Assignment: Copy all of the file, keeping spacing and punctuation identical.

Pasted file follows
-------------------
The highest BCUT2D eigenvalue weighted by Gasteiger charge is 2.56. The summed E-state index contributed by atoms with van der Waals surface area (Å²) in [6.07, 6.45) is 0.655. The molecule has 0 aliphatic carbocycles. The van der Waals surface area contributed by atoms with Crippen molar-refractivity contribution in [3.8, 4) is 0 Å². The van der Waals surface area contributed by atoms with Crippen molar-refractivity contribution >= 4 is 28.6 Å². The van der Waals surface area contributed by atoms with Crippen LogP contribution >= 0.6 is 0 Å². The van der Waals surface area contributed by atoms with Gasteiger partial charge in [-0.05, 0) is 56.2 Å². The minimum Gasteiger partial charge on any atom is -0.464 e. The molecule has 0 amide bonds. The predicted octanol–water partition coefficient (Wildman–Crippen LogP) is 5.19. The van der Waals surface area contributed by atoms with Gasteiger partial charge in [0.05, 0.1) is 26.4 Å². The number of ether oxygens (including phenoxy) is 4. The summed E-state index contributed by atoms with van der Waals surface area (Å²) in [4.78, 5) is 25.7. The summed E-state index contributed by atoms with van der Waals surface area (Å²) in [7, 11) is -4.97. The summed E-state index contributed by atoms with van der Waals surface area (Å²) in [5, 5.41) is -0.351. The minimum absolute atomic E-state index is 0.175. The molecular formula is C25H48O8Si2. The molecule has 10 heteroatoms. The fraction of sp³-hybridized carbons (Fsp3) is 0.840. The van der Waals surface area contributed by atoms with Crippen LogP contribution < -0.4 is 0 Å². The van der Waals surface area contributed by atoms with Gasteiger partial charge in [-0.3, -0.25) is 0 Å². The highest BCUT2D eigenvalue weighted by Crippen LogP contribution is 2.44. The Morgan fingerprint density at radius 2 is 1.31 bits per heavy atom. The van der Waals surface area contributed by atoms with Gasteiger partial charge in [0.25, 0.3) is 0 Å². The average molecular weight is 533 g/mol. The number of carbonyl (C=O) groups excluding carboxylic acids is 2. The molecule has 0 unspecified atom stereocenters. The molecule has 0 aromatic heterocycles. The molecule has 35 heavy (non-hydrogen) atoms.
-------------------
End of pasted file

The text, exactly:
The highest BCUT2D eigenvalue weighted by Gasteiger charge is 2.56. The summed E-state index contributed by atoms with van der Waals surface area (Å²) in [6.07, 6.45) is 0.655. The molecule has 0 aliphatic carbocycles. The van der Waals surface area contributed by atoms with Crippen molar-refractivity contribution in [3.8, 4) is 0 Å². The van der Waals surface area contributed by atoms with Crippen molar-refractivity contribution >= 4 is 28.6 Å². The van der Waals surface area contributed by atoms with Crippen LogP contribution >= 0.6 is 0 Å². The van der Waals surface area contributed by atoms with Gasteiger partial charge in [-0.05, 0) is 56.2 Å². The minimum Gasteiger partial charge on any atom is -0.464 e. The molecule has 0 amide bonds. The predicted octanol–water partition coefficient (Wildman–Crippen LogP) is 5.19. The van der Waals surface area contributed by atoms with Gasteiger partial charge in [0.05, 0.1) is 26.4 Å². The number of ether oxygens (including phenoxy) is 4. The summed E-state index contributed by atoms with van der Waals surface area (Å²) in [4.78, 5) is 25.7. The summed E-state index contributed by atoms with van der Waals surface area (Å²) in [7, 11) is -4.97. The summed E-state index contributed by atoms with van der Waals surface area (Å²) in [5, 5.41) is -0.351. The minimum absolute atomic E-state index is 0.175. The molecular formula is C25H48O8Si2. The molecule has 10 heteroatoms. The fraction of sp³-hybridized carbons (Fsp3) is 0.840. The van der Waals surface area contributed by atoms with Crippen LogP contribution < -0.4 is 0 Å². The van der Waals surface area contributed by atoms with Gasteiger partial charge in [-0.3, -0.25) is 0 Å². The highest BCUT2D eigenvalue weighted by Crippen LogP contribution is 2.44. The Morgan fingerprint density at radius 2 is 1.31 bits per heavy atom. The van der Waals surface area contributed by atoms with Gasteiger partial charge in [0.25, 0.3) is 0 Å². The average molecular weight is 533 g/mol. The number of carbonyl (C=O) groups excluding carboxylic acids is 2. The molecule has 0 unspecified atom stereocenters. The molecule has 0 aromatic heterocycles. The molecule has 35 heavy (non-hydrogen) atoms.